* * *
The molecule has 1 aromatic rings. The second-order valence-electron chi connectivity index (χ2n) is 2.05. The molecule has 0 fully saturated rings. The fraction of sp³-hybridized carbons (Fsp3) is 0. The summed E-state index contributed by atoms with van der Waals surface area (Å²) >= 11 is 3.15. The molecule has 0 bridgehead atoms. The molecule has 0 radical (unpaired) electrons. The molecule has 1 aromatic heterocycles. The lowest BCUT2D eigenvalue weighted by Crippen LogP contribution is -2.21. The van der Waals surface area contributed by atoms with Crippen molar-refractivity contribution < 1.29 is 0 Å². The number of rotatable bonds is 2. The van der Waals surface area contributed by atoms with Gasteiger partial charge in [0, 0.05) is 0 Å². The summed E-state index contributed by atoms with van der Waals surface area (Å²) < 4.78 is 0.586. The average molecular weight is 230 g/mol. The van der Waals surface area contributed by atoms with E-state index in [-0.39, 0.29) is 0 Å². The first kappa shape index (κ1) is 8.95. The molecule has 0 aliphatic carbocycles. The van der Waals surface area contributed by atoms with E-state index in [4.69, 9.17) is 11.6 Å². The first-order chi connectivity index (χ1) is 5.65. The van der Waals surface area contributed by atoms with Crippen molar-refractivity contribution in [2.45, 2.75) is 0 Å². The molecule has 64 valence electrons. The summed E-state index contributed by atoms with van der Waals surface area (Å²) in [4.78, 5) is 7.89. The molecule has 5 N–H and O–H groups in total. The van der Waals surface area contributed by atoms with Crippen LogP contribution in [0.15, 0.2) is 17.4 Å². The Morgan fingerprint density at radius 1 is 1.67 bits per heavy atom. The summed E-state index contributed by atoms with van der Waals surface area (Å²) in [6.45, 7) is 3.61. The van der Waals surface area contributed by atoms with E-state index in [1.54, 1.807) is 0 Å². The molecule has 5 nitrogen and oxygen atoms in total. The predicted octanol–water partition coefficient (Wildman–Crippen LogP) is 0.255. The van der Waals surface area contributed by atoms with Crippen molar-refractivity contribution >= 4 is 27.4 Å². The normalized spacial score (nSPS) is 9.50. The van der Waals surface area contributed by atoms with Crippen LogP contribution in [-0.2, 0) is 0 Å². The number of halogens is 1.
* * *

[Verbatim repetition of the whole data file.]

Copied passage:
The molecule has 1 aromatic rings. The second-order valence-electron chi connectivity index (χ2n) is 2.05. The molecule has 0 fully saturated rings. The fraction of sp³-hybridized carbons (Fsp3) is 0. The summed E-state index contributed by atoms with van der Waals surface area (Å²) >= 11 is 3.15. The molecule has 0 bridgehead atoms. The molecule has 0 radical (unpaired) electrons. The molecule has 1 aromatic heterocycles. The lowest BCUT2D eigenvalue weighted by Crippen LogP contribution is -2.21. The van der Waals surface area contributed by atoms with Crippen molar-refractivity contribution < 1.29 is 0 Å². The number of rotatable bonds is 2. The van der Waals surface area contributed by atoms with Gasteiger partial charge in [0, 0.05) is 0 Å². The summed E-state index contributed by atoms with van der Waals surface area (Å²) < 4.78 is 0.586. The average molecular weight is 230 g/mol. The van der Waals surface area contributed by atoms with E-state index in [-0.39, 0.29) is 0 Å². The first kappa shape index (κ1) is 8.95. The molecule has 0 aliphatic carbocycles. The van der Waals surface area contributed by atoms with E-state index in [4.69, 9.17) is 11.6 Å². The first-order chi connectivity index (χ1) is 5.65. The van der Waals surface area contributed by atoms with Crippen molar-refractivity contribution in [2.45, 2.75) is 0 Å². The molecule has 64 valence electrons. The summed E-state index contributed by atoms with van der Waals surface area (Å²) in [4.78, 5) is 7.89. The molecule has 5 N–H and O–H groups in total. The van der Waals surface area contributed by atoms with Crippen LogP contribution in [0.15, 0.2) is 17.4 Å². The Morgan fingerprint density at radius 1 is 1.67 bits per heavy atom. The summed E-state index contributed by atoms with van der Waals surface area (Å²) in [6.45, 7) is 3.61. The van der Waals surface area contributed by atoms with E-state index in [1.54, 1.807) is 0 Å². The molecule has 5 nitrogen and oxygen atoms in total. The predicted octanol–water partition coefficient (Wildman–Crippen LogP) is 0.255. The van der Waals surface area contributed by atoms with Crippen molar-refractivity contribution >= 4 is 27.4 Å². The normalized spacial score (nSPS) is 9.50. The van der Waals surface area contributed by atoms with Crippen LogP contribution in [-0.2, 0) is 0 Å². The number of halogens is 1.